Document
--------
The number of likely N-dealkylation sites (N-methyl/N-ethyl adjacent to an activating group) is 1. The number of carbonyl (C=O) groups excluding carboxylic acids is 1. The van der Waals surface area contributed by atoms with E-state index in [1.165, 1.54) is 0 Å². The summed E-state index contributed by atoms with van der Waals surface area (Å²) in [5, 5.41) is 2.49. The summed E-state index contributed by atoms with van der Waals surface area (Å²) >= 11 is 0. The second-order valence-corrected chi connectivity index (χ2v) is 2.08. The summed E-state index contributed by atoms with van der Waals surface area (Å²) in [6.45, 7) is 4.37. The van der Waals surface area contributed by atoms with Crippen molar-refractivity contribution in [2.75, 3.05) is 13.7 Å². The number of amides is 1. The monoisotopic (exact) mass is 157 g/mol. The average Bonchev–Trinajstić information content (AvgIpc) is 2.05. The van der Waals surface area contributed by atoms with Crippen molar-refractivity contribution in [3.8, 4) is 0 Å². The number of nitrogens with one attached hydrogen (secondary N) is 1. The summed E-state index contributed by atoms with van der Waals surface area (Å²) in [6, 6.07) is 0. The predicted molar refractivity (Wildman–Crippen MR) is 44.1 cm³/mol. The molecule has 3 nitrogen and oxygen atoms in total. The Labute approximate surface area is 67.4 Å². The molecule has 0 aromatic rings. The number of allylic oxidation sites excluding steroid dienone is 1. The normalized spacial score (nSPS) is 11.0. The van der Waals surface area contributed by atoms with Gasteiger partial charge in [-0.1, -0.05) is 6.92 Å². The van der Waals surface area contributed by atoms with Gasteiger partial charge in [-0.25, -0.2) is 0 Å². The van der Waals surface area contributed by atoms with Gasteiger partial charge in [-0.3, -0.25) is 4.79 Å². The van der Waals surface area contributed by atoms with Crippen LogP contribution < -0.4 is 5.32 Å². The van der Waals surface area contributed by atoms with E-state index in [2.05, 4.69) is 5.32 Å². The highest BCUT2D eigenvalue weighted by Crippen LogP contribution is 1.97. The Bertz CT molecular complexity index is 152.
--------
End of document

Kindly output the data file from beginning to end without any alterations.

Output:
The number of likely N-dealkylation sites (N-methyl/N-ethyl adjacent to an activating group) is 1. The number of carbonyl (C=O) groups excluding carboxylic acids is 1. The van der Waals surface area contributed by atoms with E-state index in [1.165, 1.54) is 0 Å². The summed E-state index contributed by atoms with van der Waals surface area (Å²) in [5, 5.41) is 2.49. The summed E-state index contributed by atoms with van der Waals surface area (Å²) >= 11 is 0. The second-order valence-corrected chi connectivity index (χ2v) is 2.08. The summed E-state index contributed by atoms with van der Waals surface area (Å²) in [6.45, 7) is 4.37. The van der Waals surface area contributed by atoms with Crippen molar-refractivity contribution in [2.75, 3.05) is 13.7 Å². The number of amides is 1. The monoisotopic (exact) mass is 157 g/mol. The average Bonchev–Trinajstić information content (AvgIpc) is 2.05. The van der Waals surface area contributed by atoms with Crippen molar-refractivity contribution in [3.8, 4) is 0 Å². The number of nitrogens with one attached hydrogen (secondary N) is 1. The summed E-state index contributed by atoms with van der Waals surface area (Å²) in [6, 6.07) is 0. The predicted molar refractivity (Wildman–Crippen MR) is 44.1 cm³/mol. The molecule has 3 nitrogen and oxygen atoms in total. The Labute approximate surface area is 67.4 Å². The molecule has 0 aromatic rings. The number of allylic oxidation sites excluding steroid dienone is 1. The normalized spacial score (nSPS) is 11.0. The van der Waals surface area contributed by atoms with Gasteiger partial charge in [-0.1, -0.05) is 6.92 Å². The van der Waals surface area contributed by atoms with Gasteiger partial charge in [-0.25, -0.2) is 0 Å². The van der Waals surface area contributed by atoms with Gasteiger partial charge in [-0.3, -0.25) is 4.79 Å². The van der Waals surface area contributed by atoms with Crippen LogP contribution < -0.4 is 5.32 Å². The van der Waals surface area contributed by atoms with E-state index in [2.05, 4.69) is 5.32 Å². The highest BCUT2D eigenvalue weighted by Crippen LogP contribution is 1.97. The Bertz CT molecular complexity index is 152.